Another important parameter to consider to get information on the stability of the nanofluid is the Zeta potential. In a colloidal suspension, the Zeta potential is the electric potential existing between the particle surface and the dispersing liquid at the slipping plane. The Zeta potential of nanoparticles was measured using the Zetasizer Nano (Malvern), too. This instrument uses a combination of two-measurement techniques, i.e. electrophoresis and laser Doppler velocimetry. This combination method measures the velocity of a particle in a liquid when an electrical field is applied. Then, Henry equation can be applied, knowing the viscosity and the dielectric constant of the sample. The Smoluchowski equation is used for obtaining the Zeta potential from the measured mobility for the particles in aqueous media (for high ionic strengths).
Since it is known that the pH of a colloidal solution is one of the main parameters influencing the particle aggregation and the stability of the suspension, the pH of each nanofluid here considered has been measured using a pocket-sized pH meter with replaceable electrode (HANNA Instruments provided by Vetrotecnica, Padova, Italy).
Results and discussion
In order to obtain a stable nanofluid, several water-based nanofluids were analysed and various parameters were investigated: different preparation methods, various kinds of dispersants varying both the concentration of the nanoparticles and of the dispersants. As already described, for each nanofluid, the mean size value was obtained, repeating the measurements almost every day for 30 days, both for the nanofluid stored in static mode and for the same nanofluid after mechanical shaking. Moreover, the Zeta potential measurements and the suspensions visual observation were used for analysing the nanofluid's stability.
Comparison between different dispersion techniques
Initially, some tests on 0.1 wt.% solutions of TiO2, CuO and SWCNHs in water were performed, comparing the three different dispersion techniques without dispersants.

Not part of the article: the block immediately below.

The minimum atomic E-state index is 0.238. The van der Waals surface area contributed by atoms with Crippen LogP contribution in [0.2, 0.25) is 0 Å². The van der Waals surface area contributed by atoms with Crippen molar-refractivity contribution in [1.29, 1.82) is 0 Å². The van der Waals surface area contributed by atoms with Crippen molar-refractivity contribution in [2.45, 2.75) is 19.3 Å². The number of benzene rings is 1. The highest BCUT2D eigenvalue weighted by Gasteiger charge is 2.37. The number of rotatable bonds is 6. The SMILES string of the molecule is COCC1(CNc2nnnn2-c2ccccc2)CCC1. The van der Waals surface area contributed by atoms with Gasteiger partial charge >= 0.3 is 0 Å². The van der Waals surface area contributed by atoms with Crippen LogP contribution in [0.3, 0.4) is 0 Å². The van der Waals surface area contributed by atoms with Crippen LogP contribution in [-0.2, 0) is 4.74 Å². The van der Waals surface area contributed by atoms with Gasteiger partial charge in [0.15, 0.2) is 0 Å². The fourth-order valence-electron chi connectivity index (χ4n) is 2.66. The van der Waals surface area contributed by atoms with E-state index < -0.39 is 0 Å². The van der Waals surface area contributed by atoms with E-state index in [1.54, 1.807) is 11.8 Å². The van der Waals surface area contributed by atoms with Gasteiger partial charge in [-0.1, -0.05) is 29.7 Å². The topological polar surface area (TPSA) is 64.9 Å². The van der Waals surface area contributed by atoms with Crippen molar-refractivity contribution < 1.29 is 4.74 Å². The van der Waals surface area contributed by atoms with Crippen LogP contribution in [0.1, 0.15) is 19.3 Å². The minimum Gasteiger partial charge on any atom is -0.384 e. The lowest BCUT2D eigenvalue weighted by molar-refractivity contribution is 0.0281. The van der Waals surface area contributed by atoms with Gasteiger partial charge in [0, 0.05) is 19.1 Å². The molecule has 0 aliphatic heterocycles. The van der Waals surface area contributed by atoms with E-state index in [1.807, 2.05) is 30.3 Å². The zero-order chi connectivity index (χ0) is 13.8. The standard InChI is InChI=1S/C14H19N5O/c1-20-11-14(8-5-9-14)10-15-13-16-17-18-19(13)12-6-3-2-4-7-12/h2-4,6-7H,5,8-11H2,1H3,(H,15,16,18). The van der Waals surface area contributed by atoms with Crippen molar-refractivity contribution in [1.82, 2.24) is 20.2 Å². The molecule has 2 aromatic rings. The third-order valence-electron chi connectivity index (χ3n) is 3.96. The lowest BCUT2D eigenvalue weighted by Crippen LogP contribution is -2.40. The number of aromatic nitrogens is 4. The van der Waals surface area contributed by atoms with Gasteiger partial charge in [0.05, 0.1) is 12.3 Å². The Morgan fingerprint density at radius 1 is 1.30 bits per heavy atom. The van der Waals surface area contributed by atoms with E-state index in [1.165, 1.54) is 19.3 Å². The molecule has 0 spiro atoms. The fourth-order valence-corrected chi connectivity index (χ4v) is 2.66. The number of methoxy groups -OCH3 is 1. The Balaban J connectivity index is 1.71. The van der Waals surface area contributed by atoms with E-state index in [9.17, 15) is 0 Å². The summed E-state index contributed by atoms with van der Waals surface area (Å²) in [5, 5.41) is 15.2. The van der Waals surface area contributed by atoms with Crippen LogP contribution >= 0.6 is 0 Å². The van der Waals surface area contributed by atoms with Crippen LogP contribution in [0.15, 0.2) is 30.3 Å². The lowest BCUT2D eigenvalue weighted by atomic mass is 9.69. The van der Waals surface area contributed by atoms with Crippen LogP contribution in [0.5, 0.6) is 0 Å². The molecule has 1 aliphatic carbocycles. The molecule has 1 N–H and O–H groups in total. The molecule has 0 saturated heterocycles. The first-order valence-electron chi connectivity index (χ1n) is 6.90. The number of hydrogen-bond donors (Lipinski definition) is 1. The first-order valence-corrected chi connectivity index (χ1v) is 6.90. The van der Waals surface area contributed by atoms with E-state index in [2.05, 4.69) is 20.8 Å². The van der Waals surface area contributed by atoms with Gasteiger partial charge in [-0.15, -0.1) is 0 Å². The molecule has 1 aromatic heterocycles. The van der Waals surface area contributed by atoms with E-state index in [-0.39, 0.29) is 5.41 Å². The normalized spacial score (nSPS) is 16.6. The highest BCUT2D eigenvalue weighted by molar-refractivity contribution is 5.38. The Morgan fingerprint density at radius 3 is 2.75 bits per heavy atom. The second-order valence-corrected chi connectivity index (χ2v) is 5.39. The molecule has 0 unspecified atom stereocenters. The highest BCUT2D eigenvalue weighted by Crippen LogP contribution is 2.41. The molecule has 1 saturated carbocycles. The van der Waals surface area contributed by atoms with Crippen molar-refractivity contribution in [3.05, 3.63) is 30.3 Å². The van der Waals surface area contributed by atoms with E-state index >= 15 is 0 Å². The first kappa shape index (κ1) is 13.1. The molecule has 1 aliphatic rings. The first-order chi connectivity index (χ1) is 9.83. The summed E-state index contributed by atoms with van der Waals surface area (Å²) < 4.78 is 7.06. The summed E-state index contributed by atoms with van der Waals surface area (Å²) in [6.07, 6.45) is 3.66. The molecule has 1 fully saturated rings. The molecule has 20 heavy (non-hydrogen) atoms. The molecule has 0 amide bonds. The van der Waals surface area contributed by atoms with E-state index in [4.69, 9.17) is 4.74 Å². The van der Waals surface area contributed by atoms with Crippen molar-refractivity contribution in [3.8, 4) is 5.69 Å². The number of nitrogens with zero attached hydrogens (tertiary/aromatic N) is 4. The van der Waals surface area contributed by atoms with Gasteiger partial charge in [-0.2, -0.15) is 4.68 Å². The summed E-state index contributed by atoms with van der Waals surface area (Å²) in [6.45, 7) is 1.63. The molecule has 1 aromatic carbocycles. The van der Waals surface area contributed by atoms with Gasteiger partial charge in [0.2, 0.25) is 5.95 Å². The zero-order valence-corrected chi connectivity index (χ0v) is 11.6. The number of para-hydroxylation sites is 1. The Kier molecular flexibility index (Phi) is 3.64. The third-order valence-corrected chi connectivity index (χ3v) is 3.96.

Ball milling method
Table 2 shows nanoparticles' mean diameters at different days from their dispersions by different methods. Only 2 days are presented for the ball milling because, only after 4 days for TiO2 nanofluids, the nanoparticles got completely precipitated.
The mean particle size obtained by ball milling was over the nanometric range (day 1). These nanofluids turned out to be unstable. In fact, from the first to the last day of measurement, the mean diameter decreased since at the constant height from the base of the cell, where the average diameter was measured, only the smaller particles remained in suspension and therefore could be detected, while the bigger ones got precipitated at the bottom of the cell. After 14 and 4 days, respectively, for CuO and TiO2 nanofluids, the nanoparticles, as highlighted by visual inspection, got completely precipitated and the concentration of the particles in suspension was too low to allow the measurements using the nanosizer.
Moreover, the Zeta potential was around +10 mV for CuO-water nanofluid and around 0 mV for TiO2-water nanofluid. These low values are typical of unstable solutions.
Considering the poor results obtained for the suspensions prepared by the ball milling process, this method was no longer tested, and other techniques were preferred.
The mean diameter of CuO, TiO2 and SWCNH nanoparticles dispersed in water by sonication method are presented in Table 2, at days 1, 4 and 15. This method proved to be more effective than the ball milling method in reducing aggregates. However, in terms of stability, for CuO nanoparticles, the results are similar to those obtained by ball milling method, since they could not be measured after 15 days, because of particle precipitation, as highlighted by visual observation. Also in TiO2-water nanofluid, a precipitation occurred, even if being slower than with ball milling, as shown in Figure 2 which presents the nanoparticles' size distributions for water containing TiO2 at days 1, 4 and 15.
In SWCNHs-water nanofluid, a stable population with a 100-nm average diameter was observed, although with the presence of larger particles, with a mean diameter of approximately 4 μm, according to DLS measurements, which disappeared after 24 days, probably because of settling down.